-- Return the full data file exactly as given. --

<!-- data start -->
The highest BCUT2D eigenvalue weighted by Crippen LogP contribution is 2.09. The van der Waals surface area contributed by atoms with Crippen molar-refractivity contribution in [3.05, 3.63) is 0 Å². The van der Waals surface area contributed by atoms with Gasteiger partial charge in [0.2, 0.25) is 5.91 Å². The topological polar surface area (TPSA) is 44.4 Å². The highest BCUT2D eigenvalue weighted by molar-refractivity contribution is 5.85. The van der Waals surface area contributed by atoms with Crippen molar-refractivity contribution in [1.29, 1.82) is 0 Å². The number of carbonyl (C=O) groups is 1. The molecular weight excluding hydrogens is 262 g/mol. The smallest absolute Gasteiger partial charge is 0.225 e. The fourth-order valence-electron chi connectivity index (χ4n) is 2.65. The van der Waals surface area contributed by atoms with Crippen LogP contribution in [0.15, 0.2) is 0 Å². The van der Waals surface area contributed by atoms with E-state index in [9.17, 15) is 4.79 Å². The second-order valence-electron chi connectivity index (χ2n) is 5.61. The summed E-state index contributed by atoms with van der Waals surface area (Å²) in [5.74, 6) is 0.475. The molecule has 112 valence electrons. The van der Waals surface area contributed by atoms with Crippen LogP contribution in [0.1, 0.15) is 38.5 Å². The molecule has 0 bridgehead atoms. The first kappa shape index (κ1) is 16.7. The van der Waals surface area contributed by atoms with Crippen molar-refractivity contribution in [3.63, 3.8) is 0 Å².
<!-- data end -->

The highest BCUT2D eigenvalue weighted by Crippen LogP contribution is 2.09. The van der Waals surface area contributed by atoms with Crippen molar-refractivity contribution in [3.05, 3.63) is 0 Å². The van der Waals surface area contributed by atoms with Gasteiger partial charge in [0.2, 0.25) is 5.91 Å². The topological polar surface area (TPSA) is 44.4 Å². The highest BCUT2D eigenvalue weighted by molar-refractivity contribution is 5.85. The van der Waals surface area contributed by atoms with Crippen molar-refractivity contribution in [1.29, 1.82) is 0 Å². The number of carbonyl (C=O) groups is 1. The molecular weight excluding hydrogens is 262 g/mol. The smallest absolute Gasteiger partial charge is 0.225 e. The fourth-order valence-electron chi connectivity index (χ4n) is 2.65. The van der Waals surface area contributed by atoms with Crippen LogP contribution in [0.15, 0.2) is 0 Å². The van der Waals surface area contributed by atoms with E-state index in [9.17, 15) is 4.79 Å². The second-order valence-electron chi connectivity index (χ2n) is 5.61. The summed E-state index contributed by atoms with van der Waals surface area (Å²) in [5.74, 6) is 0.475. The molecule has 112 valence electrons. The van der Waals surface area contributed by atoms with Crippen LogP contribution in [0.1, 0.15) is 38.5 Å². The molecule has 0 bridgehead atoms. The first kappa shape index (κ1) is 16.7. The van der Waals surface area contributed by atoms with Crippen molar-refractivity contribution in [3.63, 3.8) is 0 Å².